It would come as no surprise to you to hear that Twitter, the social networking site purchased by Elon Musk, has rebranded and moved away from its famous ‘blue bird’ logo. With a rather abrupt transition to X Corp, the rebranding promises to bring along significant changes to the networking site with ambitious plans to incorporate X Corp into a base for many other offerings, including plans for it to become a hub for financial activities.
However, this rebrand has led to a number of surprises and whispers revolving around the world of intellectual property. In this blog, I delve deeper into some of these issues and discuss some learning points to take away, just in case you are a billionaire about to make a decision without much planning!
Social media handles
Did you know that when Elon Musk announced that Twitter is rebranding to X, the @X handle was actually owned by a photographer, Hene Hwang, who had held it since 2007 and not by Musk? Now I do not imagine that many of us would be in a situation where the social media network through which we run our business will decide to rebrand to our business name! Nonetheless, this saga certainly does raise some lessons for businesses focusing on social media.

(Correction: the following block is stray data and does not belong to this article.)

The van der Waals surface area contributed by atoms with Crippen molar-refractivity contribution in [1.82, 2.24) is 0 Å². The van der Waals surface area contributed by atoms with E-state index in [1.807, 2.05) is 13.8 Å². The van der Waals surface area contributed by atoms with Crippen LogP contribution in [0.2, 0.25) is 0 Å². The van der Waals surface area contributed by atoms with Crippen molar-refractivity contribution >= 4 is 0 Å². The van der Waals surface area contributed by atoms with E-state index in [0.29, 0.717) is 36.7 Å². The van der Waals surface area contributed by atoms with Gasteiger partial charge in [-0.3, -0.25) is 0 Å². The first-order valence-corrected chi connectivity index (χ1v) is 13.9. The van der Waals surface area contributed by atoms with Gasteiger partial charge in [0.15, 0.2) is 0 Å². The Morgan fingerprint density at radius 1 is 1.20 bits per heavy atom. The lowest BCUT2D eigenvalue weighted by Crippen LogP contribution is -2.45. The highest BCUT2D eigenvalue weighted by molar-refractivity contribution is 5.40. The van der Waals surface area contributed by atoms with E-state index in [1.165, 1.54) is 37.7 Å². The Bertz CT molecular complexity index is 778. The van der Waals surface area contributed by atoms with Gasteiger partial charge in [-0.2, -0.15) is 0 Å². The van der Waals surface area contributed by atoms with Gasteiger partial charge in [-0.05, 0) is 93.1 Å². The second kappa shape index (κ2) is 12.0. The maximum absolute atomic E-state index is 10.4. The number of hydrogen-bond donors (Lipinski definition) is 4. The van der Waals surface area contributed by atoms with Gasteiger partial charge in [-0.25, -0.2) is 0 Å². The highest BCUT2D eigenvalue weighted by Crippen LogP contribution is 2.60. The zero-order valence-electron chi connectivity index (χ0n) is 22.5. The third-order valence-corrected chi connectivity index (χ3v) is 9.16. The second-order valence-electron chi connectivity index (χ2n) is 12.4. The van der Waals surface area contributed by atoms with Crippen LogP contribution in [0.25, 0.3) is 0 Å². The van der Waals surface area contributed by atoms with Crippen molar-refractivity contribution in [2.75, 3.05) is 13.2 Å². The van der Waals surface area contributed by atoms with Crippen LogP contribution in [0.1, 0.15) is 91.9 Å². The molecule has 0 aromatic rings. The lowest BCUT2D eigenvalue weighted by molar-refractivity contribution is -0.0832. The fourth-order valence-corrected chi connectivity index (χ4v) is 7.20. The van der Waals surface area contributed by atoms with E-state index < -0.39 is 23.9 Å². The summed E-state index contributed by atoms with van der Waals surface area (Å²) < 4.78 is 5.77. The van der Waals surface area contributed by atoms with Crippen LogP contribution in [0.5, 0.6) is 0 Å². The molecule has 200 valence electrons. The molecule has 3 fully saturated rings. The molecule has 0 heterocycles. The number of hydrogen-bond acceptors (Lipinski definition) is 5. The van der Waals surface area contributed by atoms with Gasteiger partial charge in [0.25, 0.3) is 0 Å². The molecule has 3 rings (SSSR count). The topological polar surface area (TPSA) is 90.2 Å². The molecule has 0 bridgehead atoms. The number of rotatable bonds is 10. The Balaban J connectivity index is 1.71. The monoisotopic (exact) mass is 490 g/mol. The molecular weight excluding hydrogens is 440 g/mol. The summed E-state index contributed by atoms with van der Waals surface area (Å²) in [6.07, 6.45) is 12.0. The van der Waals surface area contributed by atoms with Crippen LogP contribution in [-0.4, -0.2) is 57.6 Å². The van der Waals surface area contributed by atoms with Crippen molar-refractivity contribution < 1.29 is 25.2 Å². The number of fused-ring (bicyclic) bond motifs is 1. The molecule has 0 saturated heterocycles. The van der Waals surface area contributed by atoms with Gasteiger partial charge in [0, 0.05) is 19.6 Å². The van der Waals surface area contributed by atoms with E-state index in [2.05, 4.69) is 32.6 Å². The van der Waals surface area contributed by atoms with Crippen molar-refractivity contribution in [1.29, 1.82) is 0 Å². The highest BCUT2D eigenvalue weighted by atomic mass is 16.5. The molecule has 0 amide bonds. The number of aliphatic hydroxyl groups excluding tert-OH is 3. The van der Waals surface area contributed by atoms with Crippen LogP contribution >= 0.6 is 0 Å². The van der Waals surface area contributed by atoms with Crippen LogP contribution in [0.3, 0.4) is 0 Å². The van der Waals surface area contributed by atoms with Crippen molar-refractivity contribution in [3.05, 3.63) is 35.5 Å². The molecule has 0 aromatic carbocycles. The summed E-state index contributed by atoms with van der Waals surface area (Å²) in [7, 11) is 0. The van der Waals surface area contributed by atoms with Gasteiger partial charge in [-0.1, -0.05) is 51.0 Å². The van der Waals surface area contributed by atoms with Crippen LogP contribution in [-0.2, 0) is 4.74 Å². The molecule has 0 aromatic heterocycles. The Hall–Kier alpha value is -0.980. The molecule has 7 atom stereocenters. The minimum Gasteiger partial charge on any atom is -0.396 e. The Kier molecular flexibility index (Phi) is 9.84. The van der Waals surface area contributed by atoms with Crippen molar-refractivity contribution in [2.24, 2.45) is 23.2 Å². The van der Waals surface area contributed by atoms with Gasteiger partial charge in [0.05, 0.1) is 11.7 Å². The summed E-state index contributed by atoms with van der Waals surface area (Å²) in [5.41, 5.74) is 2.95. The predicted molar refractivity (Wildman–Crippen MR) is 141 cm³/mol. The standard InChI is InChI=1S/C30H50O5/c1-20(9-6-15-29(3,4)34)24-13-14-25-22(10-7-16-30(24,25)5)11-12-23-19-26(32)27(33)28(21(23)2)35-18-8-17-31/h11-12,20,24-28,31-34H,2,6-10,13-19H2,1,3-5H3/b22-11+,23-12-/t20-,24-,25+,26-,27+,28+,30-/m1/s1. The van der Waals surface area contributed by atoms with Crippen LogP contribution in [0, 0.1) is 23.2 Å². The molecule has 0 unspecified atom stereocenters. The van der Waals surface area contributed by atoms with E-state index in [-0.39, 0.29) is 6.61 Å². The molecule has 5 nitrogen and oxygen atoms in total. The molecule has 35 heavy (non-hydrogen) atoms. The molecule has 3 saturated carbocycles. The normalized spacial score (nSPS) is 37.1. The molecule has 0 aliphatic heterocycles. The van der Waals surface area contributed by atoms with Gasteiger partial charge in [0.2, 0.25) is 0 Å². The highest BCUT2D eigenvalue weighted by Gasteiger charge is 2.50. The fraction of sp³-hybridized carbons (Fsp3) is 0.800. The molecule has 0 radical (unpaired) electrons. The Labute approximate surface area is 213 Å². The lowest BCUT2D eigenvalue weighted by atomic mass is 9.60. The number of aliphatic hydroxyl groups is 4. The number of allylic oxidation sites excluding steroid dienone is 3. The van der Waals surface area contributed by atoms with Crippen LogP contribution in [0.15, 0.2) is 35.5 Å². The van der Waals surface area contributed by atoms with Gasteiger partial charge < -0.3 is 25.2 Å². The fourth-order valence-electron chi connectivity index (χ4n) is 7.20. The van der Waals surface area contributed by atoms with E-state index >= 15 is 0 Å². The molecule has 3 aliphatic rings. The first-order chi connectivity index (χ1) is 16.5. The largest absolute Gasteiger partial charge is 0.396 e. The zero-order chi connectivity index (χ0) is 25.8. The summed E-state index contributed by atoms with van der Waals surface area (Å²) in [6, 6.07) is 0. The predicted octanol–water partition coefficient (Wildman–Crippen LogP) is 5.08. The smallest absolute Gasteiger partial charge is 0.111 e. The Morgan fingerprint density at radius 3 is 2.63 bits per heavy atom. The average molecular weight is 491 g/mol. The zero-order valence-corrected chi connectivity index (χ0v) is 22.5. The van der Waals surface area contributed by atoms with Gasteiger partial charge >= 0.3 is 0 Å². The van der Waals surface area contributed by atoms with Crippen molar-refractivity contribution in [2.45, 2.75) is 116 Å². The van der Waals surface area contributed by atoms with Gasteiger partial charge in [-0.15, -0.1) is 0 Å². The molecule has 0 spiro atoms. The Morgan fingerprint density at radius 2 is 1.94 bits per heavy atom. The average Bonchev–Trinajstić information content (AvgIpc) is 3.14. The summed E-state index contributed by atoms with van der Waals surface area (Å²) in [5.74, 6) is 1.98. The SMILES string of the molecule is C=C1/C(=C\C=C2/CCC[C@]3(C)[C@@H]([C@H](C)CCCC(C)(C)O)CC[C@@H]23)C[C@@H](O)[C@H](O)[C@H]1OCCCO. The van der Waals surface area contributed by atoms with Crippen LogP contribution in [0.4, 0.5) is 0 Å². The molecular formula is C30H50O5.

One such lesson is to always consider having a back up account and providing incentives for people to follow both accounts. With an array of complicated social media policies, it can take just one mistake to lose your account and with that, the followers and hard work that has went with it and so having a back up account can really be useful. Additionally, I am sure that the photographer in question would say that not relying on one network but instead expanding your reach through multiple channels could be beneficial also.
It also appears that the X Corp is yet to obtain registrations for its trade mark of X. Now, I would desperately (DESPARATELY!!) hope that Musk would have ran the rebrand past his IP lawyers but, I mean, I am not so sure?
It appears that there are over 100 similar marks registered within the same class as that of social media network in the US and having conducted a brief search of the UK trade mark register, I see similar popularity of a brand name that is ultimately a letter in the alphabet, within the UK too.
So, do we see opposition and trade mark battles on the horizon?
I think so!
If you would like to discuss trade mark matters then do contact us on firstname.lastname@example.org.
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